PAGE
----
Given global warming would have impacted the Middle-East into an even more extreme oil-depleted desert, it is not clear what the Bouazizi Empire is based on, but fantasies sometimes run rampant. Nor does anything here tell us why Mexico would be able to take back the Southwest – as Mexico would be even more parched than Arizona. China’s aid seems to be purely humanitarian and that makes sense. Akkad’s future national imagining is somewhat arbitrary.
Sarat is recruited by a wealthy FSS agent to be a sniper for the “reds” and she goes on to shoot the top general of the ‘blues.’ Later she is captured and tortured in the Sugarloaf detention facility in Florida. This cruelty and the prior deaths of her mother and sister and permanent deformation of her brother during a massacre at Camp Patience carried out by a ‘blue’ militia lead her to accept another assignment by a Bouazizi agent. She sneaks into the North with help from a southern militia leader Bragg (name-checked after Braxton Bragg, Confederate general.) There she releases a toxic biologic agent supplied by the agent in the new northern capital, Columbus, Ohio. This happens during a ‘reunification ceremony’ that follows the 2nd Northern victory in the 2nd civil war.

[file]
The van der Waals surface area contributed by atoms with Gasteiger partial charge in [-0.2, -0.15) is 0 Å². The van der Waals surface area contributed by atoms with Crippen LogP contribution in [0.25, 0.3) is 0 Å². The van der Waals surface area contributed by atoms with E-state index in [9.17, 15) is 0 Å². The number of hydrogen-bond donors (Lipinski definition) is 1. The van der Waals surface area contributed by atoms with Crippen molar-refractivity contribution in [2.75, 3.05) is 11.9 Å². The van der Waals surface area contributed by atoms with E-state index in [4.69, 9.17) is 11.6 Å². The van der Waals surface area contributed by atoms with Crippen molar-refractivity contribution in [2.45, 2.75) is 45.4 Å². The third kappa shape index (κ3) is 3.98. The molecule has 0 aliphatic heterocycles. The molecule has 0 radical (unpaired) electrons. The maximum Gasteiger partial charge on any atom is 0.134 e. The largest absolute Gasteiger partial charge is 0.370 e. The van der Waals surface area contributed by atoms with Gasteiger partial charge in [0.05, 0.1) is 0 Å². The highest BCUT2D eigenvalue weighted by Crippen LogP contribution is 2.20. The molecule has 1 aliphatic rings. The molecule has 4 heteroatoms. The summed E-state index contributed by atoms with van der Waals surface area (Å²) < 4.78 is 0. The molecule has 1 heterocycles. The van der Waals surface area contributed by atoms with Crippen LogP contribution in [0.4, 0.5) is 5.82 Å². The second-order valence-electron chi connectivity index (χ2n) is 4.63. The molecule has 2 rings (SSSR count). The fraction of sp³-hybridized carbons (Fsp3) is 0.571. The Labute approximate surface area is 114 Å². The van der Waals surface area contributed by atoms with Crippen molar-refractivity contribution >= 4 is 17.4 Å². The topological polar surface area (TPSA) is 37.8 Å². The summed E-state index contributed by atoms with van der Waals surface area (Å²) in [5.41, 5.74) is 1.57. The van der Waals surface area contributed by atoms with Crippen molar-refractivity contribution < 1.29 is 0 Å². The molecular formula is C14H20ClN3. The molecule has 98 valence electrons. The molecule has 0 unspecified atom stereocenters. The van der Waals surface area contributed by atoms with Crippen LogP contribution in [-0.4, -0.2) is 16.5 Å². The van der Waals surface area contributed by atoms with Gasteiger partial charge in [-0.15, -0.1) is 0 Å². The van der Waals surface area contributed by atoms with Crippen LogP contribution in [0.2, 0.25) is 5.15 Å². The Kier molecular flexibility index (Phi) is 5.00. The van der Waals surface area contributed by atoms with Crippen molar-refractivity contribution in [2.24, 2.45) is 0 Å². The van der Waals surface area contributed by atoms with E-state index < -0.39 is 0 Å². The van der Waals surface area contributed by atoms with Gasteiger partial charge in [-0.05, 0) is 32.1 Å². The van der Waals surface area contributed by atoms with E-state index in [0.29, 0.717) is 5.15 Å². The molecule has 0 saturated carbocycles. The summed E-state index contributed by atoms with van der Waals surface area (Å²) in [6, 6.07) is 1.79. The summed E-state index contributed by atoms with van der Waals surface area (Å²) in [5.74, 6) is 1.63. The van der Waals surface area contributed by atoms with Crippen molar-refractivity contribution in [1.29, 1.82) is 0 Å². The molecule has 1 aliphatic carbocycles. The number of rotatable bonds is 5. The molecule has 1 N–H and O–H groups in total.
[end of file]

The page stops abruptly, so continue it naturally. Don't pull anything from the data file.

And like I said, 100 million plus die in a plague that last 10 years. Revenge.
Other than the view of global warming, which seems quite accurate for the U.S., this view of the “American” future uses a Middle-Eastern template which I find unconvincing. There is nothing about class in here, or rural versus city, or economics or the many other fractures that actually exist in the U.S. A ‘state-versus-state’ rebellion is actually very unlikely based on one issue, though it fits the conventional journalistic template. For instance, Atlanta, the ostensible capital of this southern rebellion, is mostly controlled by black or Democratic Party politicians now. Houston is too, as are most large southern cities. Black and Latino people are invisible in this book, so you have to wonder what happened to them in this version of the South. It is hinted that Sarat might be mixed, but she is the only one. She’s a lesbian too. Instead she becomes a ‘rebel’ flying the four-starred and barred flag.